200206ind Twins

Twins Dayle Taylor, left, and Diane Campbell-Cook hold a photo of them taken when they were 1 year old with their older sister, Donna.

SOUTH KINGSTOWN, R.I. — Think about holding two cans of 12-ounce soup in one hand. In 1947, premature twin Dayle Campbell was about the size of both cans fitting into a palm of a parent’s hand.

Her sister, Diane, was the same. The two twins weighed about 28 ounces each, which is about 60 ounces less than the average weight of each twin baby born today.

They were expected to die rather than become a state record as twins who survived possibly the lowest birth weight at that time in state history.  

“It really was a big deal because they didn’t think we were going to live through the first day,” said Dayle Campbell Taylor, now 72, and living in Snug Harbor with twin Diane Campbell-Cook, and Taylor’s husband, Bill.

One doctor today, who has delivered thousands of babies, called their birth weights exceedingly small and said that in 1947 they had about a one-percent chance of survival.

“They didn’t even weigh us until we were three days old,” said Dayle, noting they could have even weighed less at the moment they were born. Diane arrived on Dec. 21 in an elevator at the Providence Lying-In Hospital at 5:15 p.m. and Dayle about five minutes later in the delivery room at 5:20 p.m.

Lives that began as high risks of never happening instead beat the odds against them and now have stretched into their golden years.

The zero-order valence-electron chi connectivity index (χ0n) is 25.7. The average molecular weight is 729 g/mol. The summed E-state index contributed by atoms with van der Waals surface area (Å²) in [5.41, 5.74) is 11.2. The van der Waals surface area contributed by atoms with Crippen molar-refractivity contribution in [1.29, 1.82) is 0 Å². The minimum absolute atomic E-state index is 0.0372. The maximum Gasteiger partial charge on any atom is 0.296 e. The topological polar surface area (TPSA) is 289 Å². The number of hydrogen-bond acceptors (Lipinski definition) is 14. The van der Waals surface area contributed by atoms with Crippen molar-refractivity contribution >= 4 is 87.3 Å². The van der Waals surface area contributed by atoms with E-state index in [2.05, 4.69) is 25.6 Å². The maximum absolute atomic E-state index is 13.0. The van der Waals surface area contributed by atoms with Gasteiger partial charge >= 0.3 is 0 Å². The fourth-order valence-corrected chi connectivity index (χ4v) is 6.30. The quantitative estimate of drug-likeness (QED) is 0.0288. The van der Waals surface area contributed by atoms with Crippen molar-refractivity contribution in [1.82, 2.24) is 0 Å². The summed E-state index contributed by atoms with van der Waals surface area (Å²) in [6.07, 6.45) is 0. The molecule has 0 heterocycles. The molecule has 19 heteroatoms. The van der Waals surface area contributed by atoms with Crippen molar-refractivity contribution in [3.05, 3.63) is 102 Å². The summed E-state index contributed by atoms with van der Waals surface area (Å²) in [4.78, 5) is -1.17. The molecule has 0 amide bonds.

“You can survive being a preemie and be normal,” said Dayle about conditions that face premature children and their parents in every generation.

“The doctor told my father, ‘They are very tiny, but they are fighters. The first 24 hours will be critical. If they make it, then there’s a good chance they will survive,” she recalled.

Even though they did survive that initial day, danger was far from over. The two required around-the-clock monitoring in incubators for four months. Medical staff reviewed and checked on all progress to ensure that they were growing and developing, they said.

A 1958 British medical journal study about premature babies at that time put the life-long issues ahead of them succinctly.

In a study of 212 infants born between 1922 and 1947 and whose birth weights varied from 26 ounces to 40 ounces, 48 percent were considered to be of average physical development and about 60 percent of average mental development.

“We were lucky,” Dayle said, “We didn’t have any of the real mental and physical disabilities that came come with this. “

“I was a ‘blue baby’ and received 100 percent oxygen, which you do not give to people today. However, both we both were anemic and needed the extra oxygen. So, it didn’t affect mental, blindness and deafness,” she added.

Their life-long bond of survival, though, has held them close over the last 70 years.

Until Diane’s recent heart attack after which she moved in with Dayle, they called each other every day, though visits could be separated by years or decades. Dayle moved around frequently with her husband who was in the military and Diane set roots in upstate New York.

Despite distance, their lives shared similar experiences, both said.

For instance, both died and were revived in later years during medical procedures during separate operations unrelated to their births.